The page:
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Tesla and Gigafactory
A Tesla electric car is parked on an overlook with a view of Tesla’s Gigafactory 1 facility in Nevada. (Credit: Tesla Motors)

The boards of directors for Tesla and SolarCity, two companies that have billionaire Elon Musk as a top executive, have given the green light for a $2.6 billion merger.

The two companies said the combination would create “the world’s only vertically integrated sustainable energy company,” bringing together Tesla’s electric car line and its home battery offerings with SolarCity’s power-generating business.

“By joining forces, we can operate more efficiently and fully integrate our products, while providing customers with an aesthetically beautiful and simple one-stop solar + storage experience: one installation, one service contract, one phone app,” Tesla and SolarCity said in a joint press release.

The approvals came after a review of Tesla’s merger proposal, the terms of which were laid out publicly last month. Musk helped orchestrate the deal, but he stayed out of the review or the board vote to head off conflict-of-interest concerns. He serves as the CEO of Tesla, and he’s the chairman of SolarCity as well as the biggest shareholder of both companies.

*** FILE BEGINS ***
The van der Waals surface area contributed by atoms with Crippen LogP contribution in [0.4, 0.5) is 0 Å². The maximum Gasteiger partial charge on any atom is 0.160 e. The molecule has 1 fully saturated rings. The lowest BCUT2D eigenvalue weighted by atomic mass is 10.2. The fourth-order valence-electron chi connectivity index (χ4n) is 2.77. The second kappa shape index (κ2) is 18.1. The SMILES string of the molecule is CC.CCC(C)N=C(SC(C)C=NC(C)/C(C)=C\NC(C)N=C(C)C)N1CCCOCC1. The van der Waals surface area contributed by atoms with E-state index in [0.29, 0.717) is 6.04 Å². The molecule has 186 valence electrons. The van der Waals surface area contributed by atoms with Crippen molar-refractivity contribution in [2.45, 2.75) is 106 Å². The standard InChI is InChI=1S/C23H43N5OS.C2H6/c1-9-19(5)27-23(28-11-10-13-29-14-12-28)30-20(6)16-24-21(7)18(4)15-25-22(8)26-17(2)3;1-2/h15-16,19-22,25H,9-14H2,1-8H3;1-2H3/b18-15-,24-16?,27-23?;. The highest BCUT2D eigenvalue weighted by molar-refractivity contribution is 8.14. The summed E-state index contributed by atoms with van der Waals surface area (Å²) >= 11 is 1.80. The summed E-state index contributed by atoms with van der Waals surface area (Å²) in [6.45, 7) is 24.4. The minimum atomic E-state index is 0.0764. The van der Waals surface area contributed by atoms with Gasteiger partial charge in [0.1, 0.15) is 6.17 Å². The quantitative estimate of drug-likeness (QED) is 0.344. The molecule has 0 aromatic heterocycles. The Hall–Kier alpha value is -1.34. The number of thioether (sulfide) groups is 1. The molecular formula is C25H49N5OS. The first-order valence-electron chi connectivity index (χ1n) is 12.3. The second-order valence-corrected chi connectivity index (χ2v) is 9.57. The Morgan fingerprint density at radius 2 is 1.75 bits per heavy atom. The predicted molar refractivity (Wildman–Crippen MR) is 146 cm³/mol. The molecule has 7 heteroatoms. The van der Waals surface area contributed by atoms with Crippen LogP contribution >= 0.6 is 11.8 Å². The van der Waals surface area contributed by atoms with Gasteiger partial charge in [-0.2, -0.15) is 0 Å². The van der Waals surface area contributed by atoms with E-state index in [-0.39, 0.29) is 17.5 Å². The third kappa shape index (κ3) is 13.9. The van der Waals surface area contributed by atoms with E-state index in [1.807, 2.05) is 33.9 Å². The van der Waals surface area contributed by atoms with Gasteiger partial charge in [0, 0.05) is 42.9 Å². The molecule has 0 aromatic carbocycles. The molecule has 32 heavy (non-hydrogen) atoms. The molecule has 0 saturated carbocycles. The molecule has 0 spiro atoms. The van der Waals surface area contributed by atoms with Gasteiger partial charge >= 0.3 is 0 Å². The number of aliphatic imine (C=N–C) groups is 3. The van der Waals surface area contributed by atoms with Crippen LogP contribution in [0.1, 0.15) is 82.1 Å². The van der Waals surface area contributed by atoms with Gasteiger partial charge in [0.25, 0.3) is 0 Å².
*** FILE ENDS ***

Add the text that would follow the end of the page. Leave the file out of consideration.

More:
In a tweet, Musk emphasized that his privately held space venture, SpaceX, does not figure in the deal and would never merge with Tesla.

The Tesla-SolarCity agreement involves an all-stock transaction that values SolarCity at $25.37 a share, which works out to $200 million less than the price that was set last month.

Tesla said it expected to achieve cost efficiencies of $150 million in the first year of combined operation, and promised lower hardware costs and installation costs for customers.

The company is ramping up the production of batteries for its cars as well as its Powerwall and Powerpack electricity storage devices at its $5 billion Gigafactory 1 facility in Nevada. The sprawling factory is still under construction but already has begun limited production.

SolarCity has struggled to gain traction with its rooftop solar-panel services, and the price specified in the merger deal is less than half of what it was a year ago. But the companies said SolarCity was “getting ready to offer next-generation differentiated solar solutions.”

Reuters quoted some analysts as voicing skepticism that the Tesla-SolarCity merger will lead to a quick turnaround, in part because both companies are highly leveraged with cash-flow challenges.

Shares of Tesla and SolarCity were both down slightly in trading today.

The merger agreement includes a “go-shop” provision that gives SolarCity 45 days to solicit alternative offers. The deal is also contingent on a green light from the companies’ “disinterested” shareholders as well as from financial regulators. Both companies said they expected to receive those approvals and close the deal by the end of the year.

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